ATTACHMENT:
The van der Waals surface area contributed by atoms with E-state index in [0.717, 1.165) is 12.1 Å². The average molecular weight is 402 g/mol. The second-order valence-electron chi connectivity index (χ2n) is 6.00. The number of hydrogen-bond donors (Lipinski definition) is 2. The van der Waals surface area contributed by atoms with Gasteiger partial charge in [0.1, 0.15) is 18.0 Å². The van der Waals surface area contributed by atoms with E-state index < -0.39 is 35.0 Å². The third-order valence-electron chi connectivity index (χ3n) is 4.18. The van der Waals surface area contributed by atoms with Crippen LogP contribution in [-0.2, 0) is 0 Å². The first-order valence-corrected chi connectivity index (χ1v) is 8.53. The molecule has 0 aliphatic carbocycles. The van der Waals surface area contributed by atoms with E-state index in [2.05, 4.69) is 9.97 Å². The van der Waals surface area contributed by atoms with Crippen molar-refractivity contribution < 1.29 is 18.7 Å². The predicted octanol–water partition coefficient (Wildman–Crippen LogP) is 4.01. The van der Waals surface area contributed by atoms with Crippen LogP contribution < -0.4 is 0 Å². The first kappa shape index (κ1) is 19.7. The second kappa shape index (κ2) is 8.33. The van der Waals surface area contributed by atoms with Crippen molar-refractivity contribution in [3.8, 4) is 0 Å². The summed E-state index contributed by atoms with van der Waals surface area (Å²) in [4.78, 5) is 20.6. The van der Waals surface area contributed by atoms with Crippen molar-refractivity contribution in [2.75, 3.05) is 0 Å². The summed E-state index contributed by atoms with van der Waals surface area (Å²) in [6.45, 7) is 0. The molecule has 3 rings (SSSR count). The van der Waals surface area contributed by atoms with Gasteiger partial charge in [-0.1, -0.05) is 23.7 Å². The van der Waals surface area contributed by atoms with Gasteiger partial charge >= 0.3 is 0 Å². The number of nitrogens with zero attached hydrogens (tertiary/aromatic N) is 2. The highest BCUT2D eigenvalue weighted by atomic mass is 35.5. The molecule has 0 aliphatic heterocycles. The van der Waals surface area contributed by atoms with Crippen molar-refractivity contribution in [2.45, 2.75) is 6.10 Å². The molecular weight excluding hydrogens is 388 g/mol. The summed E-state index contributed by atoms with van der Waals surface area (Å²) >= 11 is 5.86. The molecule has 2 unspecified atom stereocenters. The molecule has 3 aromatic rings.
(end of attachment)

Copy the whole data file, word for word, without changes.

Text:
The van der Waals surface area contributed by atoms with E-state index in [0.717, 1.165) is 12.1 Å². The average molecular weight is 402 g/mol. The second-order valence-electron chi connectivity index (χ2n) is 6.00. The number of hydrogen-bond donors (Lipinski definition) is 2. The van der Waals surface area contributed by atoms with Gasteiger partial charge in [0.1, 0.15) is 18.0 Å². The van der Waals surface area contributed by atoms with E-state index < -0.39 is 35.0 Å². The third-order valence-electron chi connectivity index (χ3n) is 4.18. The van der Waals surface area contributed by atoms with Crippen LogP contribution in [-0.2, 0) is 0 Å². The first-order valence-corrected chi connectivity index (χ1v) is 8.53. The molecule has 0 aliphatic carbocycles. The van der Waals surface area contributed by atoms with E-state index in [2.05, 4.69) is 9.97 Å². The van der Waals surface area contributed by atoms with Crippen molar-refractivity contribution < 1.29 is 18.7 Å². The predicted octanol–water partition coefficient (Wildman–Crippen LogP) is 4.01. The van der Waals surface area contributed by atoms with Crippen LogP contribution < -0.4 is 0 Å². The first kappa shape index (κ1) is 19.7. The second kappa shape index (κ2) is 8.33. The van der Waals surface area contributed by atoms with Crippen molar-refractivity contribution in [3.8, 4) is 0 Å². The summed E-state index contributed by atoms with van der Waals surface area (Å²) in [4.78, 5) is 20.6. The van der Waals surface area contributed by atoms with Crippen molar-refractivity contribution in [2.75, 3.05) is 0 Å². The summed E-state index contributed by atoms with van der Waals surface area (Å²) in [6.45, 7) is 0. The molecule has 3 rings (SSSR count). The van der Waals surface area contributed by atoms with Gasteiger partial charge in [-0.1, -0.05) is 23.7 Å². The van der Waals surface area contributed by atoms with Gasteiger partial charge >= 0.3 is 0 Å². The number of nitrogens with zero attached hydrogens (tertiary/aromatic N) is 2. The highest BCUT2D eigenvalue weighted by atomic mass is 35.5. The molecule has 0 aliphatic heterocycles. The van der Waals surface area contributed by atoms with Crippen molar-refractivity contribution in [2.45, 2.75) is 6.10 Å². The molecular weight excluding hydrogens is 388 g/mol. The summed E-state index contributed by atoms with van der Waals surface area (Å²) >= 11 is 5.86. The molecule has 2 unspecified atom stereocenters. The molecule has 3 aromatic rings.